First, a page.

Releasing a new piece of music into the wild makes me apprehensive. It means giving up the control, the last-minute tweaking, the obsessing over how that phrase ends or the other one begins. Even though I compose something pretty much every day, it’s always an emotional investment to declare that a piece is finished, because I care about the outcome. I’m always attached to the success or failure to follow, even if I tell myself I shouldn’t be, or don’t need to be. So when I send a new piece to anyone who will see it or hear it for the first time, the questions crowd into the room:
Will my new score survive?
Will someone adopt it and care for it as their own?
Will it make its own way?
Or will it return home to hibernate in the basement, play video games, and eat pizza for way longer than is socially acceptable?
Usually the answer takes forever to get back.
PART 1 – In Which David Decides To Let Go
And so, feeling protective, and with some trepidation, I sent my new Flame and Shadow score all the way to Washington, D.C. as my entry to the Six Degree Singers 2015 Young Composers Competition. Six Degree Singers is a community choir of about 35 young adult performers in the D.C. area, and I discovered their competition online. Ages 18-40, check. Any nationality, check. There were other rules, too. And I applied.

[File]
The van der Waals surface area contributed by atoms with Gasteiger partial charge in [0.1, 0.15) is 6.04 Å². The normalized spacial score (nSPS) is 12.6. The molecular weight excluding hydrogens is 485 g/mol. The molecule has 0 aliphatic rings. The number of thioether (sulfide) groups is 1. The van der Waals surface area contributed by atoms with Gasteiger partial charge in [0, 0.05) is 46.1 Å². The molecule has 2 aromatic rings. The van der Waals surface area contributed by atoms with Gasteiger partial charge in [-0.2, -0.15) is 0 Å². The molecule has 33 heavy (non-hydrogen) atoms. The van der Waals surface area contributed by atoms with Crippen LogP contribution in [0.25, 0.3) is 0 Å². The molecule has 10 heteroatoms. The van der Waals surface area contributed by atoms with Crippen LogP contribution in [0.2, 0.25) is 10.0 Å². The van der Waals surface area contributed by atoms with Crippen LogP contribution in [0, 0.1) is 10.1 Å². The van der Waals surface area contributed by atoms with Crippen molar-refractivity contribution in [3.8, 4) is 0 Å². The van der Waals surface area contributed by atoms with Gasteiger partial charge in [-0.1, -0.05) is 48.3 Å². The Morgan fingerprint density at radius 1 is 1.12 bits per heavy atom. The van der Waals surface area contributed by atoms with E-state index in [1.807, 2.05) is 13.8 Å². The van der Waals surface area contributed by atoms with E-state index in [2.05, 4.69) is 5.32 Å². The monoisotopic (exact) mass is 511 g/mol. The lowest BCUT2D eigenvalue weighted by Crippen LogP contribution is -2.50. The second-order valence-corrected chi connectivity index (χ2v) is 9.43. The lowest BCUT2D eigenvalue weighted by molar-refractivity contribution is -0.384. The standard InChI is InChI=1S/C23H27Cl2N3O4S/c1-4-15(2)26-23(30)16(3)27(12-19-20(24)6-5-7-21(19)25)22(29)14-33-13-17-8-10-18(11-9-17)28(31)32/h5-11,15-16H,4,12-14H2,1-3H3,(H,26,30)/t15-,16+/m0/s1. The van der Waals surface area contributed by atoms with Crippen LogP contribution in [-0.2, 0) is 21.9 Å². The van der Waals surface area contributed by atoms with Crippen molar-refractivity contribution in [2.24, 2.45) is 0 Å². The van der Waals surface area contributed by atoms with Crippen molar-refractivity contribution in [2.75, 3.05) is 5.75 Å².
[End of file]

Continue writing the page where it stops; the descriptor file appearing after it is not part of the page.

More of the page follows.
And then, much later, I got some stunning news:
Flame and Shadow won the competition!
Six Degree Singers will première Flame and Shadow at choral concerts in the D.C.-metro area on May 30 and 31, 2015, under the direction of Rachel Carlson. The performances will be recorded as well.
Thank you very much, Six Degree Singers! I’m honored, I’m grateful, and I look forward to hearing your voices. Maybe I’ll get the chance to visit you in person?
Flame and Shadow is an SATB setting of Sara Teasdale’s poem, “Stars”. You can read more about it and see the score right here.
PART 2 – In Which The Music Goes To Europe
This month, I also discovered that my Panis Angelicus swam across the ocean and found a home in Stockholm, Sweden! Sankta Eugenia Vokalensemble, led by Ulf Samuelsson, will perform it during High Mass on February 1, 2015 at Sankta Eugenia Church. This will be the first performance of this piece.
As someone with Scandinavian heritage, the idea of having music performed there has been a goal of mine for a long time. Stockholm is also on my bucket list of cities to visit – not right now, but maybe in the future? Let’s keep in touch, Europe.
It’s been a very exciting start to the year. A couple of my new scores have managed to survive, at least for now.
While I’m not normally so melodramatic about my work, the nail-biting worry often runs in the background, like the spyware you can never close unless you press Ctrl-Alt-Del and go into the Task Manager. I think it’s true of many who devote themselves to a craft. It’s hard not to live by the shiny outcomes, or complete lack thereof (much more common). And this gets tiring.
So I write this to encourage you. Not as a message of “I won, so you should do it.”, but “You should do it anyway, and sometimes there are nice surprises.”
It’s a great time to be a composer – especially in choral music. There are so many opportunities around the globe and in your town for performances, and I am only beginning to discover them.